Irene is a PhD researcher at the Tilburg Institute for Law, Technology, and Society (TILT) and affiliated researcher with the Vrije Universiteit Brussel (LSTS). Her research examines the interplay between standardisation and the regulation of the right to protection of personal data. Irene has participated in research projects on standardisation, certification, cloud computing, and data protection in anti-doping. Prior to joining academia, Irene had been working for several years as attorney at law.
Frederike Kaltheuner is a researcher and journalist. Her work explores how citizens challenge and resist massive data collection by corporations and governments. She is a researcher at the ERC funded DatActive project at the University of Amsterdam and a fellow at the Centre for Internet and Human Rights. She holds an MSc from the University of Oxford and an undergraduate degree in Philosophy and Politics from the University College Maastricht.
Dr Athina Karatzogianni is an Associate Professor in Media and Communication at the University of Leicester. Her work focuses on the potential of ICTs and network forms of organization for social movements, resistance and open knowledge production, particularly in regards to the the ideology, political economy and organization of the anti-surveillance movement; governance and ideological issues of the sharing economy; and smart city conflict, activism and security.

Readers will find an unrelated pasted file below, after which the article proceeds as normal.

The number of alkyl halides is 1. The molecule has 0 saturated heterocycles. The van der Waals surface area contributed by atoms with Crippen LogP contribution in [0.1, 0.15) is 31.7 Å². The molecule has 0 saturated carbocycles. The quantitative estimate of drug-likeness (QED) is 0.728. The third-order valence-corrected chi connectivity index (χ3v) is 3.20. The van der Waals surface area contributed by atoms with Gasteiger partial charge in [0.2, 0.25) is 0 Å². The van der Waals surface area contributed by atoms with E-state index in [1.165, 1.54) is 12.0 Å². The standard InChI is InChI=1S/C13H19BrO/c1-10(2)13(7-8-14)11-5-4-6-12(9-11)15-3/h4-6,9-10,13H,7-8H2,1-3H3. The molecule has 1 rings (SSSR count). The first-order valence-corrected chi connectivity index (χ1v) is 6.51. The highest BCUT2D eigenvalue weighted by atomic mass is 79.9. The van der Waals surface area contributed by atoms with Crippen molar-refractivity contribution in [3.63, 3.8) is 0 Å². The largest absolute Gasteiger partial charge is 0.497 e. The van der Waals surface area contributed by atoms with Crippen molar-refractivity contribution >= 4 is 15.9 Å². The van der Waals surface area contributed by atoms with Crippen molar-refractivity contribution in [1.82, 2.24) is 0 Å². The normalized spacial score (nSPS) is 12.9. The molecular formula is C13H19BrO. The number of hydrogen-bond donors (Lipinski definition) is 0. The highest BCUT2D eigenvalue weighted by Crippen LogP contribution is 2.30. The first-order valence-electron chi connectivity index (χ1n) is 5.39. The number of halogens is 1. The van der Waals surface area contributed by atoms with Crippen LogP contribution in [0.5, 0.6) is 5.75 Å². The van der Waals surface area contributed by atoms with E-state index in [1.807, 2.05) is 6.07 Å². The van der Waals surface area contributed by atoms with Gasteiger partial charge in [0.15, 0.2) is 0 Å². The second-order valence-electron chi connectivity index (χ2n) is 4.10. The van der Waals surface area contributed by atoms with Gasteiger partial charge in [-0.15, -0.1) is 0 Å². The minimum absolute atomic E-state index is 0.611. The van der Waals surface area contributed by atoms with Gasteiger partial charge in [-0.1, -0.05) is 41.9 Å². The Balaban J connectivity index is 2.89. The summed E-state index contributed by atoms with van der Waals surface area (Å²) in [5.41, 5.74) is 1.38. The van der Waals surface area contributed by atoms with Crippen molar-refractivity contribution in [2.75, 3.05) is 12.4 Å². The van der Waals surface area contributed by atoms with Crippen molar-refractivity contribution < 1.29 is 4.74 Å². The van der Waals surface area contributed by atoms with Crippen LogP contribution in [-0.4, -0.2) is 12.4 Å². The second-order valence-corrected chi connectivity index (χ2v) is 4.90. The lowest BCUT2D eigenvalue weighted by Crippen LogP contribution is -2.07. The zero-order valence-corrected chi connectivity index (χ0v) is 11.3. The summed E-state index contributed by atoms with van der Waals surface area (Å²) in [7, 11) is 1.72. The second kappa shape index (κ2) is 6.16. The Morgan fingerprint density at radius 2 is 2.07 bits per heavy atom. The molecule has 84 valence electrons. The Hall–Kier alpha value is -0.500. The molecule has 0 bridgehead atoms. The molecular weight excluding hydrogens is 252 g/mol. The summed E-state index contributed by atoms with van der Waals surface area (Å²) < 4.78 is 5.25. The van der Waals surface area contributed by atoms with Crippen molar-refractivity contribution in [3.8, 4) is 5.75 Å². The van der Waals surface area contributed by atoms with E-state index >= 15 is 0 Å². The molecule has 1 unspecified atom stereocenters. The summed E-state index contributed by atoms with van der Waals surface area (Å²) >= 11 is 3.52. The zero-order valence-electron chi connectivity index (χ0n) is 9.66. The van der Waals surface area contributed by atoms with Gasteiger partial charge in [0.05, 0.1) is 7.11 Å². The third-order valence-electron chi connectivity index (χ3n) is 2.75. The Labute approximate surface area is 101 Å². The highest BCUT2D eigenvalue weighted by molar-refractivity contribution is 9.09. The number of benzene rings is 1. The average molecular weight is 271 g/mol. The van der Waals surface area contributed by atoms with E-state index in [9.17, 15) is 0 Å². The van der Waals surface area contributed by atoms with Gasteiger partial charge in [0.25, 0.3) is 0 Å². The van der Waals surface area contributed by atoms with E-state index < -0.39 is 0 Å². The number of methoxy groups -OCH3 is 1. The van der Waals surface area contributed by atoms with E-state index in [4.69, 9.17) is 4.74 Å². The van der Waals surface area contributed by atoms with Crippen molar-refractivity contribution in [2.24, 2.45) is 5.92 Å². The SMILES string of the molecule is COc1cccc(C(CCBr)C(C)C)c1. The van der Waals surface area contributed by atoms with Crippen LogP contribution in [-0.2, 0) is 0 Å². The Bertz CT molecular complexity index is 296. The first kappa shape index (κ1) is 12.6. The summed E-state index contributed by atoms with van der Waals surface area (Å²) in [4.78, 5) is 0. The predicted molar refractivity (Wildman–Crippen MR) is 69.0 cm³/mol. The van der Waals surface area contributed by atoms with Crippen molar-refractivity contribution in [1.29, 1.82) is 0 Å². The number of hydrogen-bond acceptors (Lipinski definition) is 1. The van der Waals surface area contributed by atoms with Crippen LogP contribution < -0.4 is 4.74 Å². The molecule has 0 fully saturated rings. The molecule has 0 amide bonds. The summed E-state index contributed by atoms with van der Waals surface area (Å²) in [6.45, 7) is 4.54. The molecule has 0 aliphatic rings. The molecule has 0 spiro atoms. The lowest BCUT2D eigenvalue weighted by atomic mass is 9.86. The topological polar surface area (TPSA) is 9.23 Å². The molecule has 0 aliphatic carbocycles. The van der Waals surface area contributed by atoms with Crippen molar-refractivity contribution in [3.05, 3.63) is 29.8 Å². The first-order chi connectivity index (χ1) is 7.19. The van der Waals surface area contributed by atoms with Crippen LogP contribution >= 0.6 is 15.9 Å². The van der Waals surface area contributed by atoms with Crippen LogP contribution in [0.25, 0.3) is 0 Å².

Burcu Kilic is an expert on legal, economic and political issues surrounding intellectual property law & policy, technology, trade, development and innovation. She provides technical and legal assistance to governments and civil society groups around the world and promotes their participation in international rule making. She has performed research and written extensively on these subjects. She completed her Ph.D. at Queen Mary, University of London as a School of Law Fellow. She holds Masters degrees from University of London and Stockholm University in Intellectual Property Law and Law and Information Technology and a law degree from Ankara University.
Ardi Kolah LL.M is Executive Fellow and Programme Co-Director of the GDPR Transition Programme at Henley Business School (UK). He's also the founder of GO DPO and founder/Editor-in-Chief of the Journal of Data Protection and Privacy. He has several clients within financial services, transportation, engineering and other sectors. He speaks extensively on data protection at seminars and conferences across Europe. Ardi holds an LL.M degree from University College London and is a fellow of several institutes and also Adjunct Faculty at Cass Business School, London University.
Prof.dr. Bert-Jaap Koops is Professor of Regulation & Technology at the Tilburg Institute for Law, Technology, and Society (TILT), the Netherlands. His main research fields are cybercrime, cyber-investigation, privacy, and data protection. He is also interested in topics such as DNA forensics, identity, digital constitutional rights, ‘code as law’, and regulatory implications of human enhancement, genetics, robotics, and neuroscience. In the 2016/2017 academic year, he is Distinguished Lorentz Fellow at the Netherlands Institute for Advances Science (NIAS) and Lorentz Center.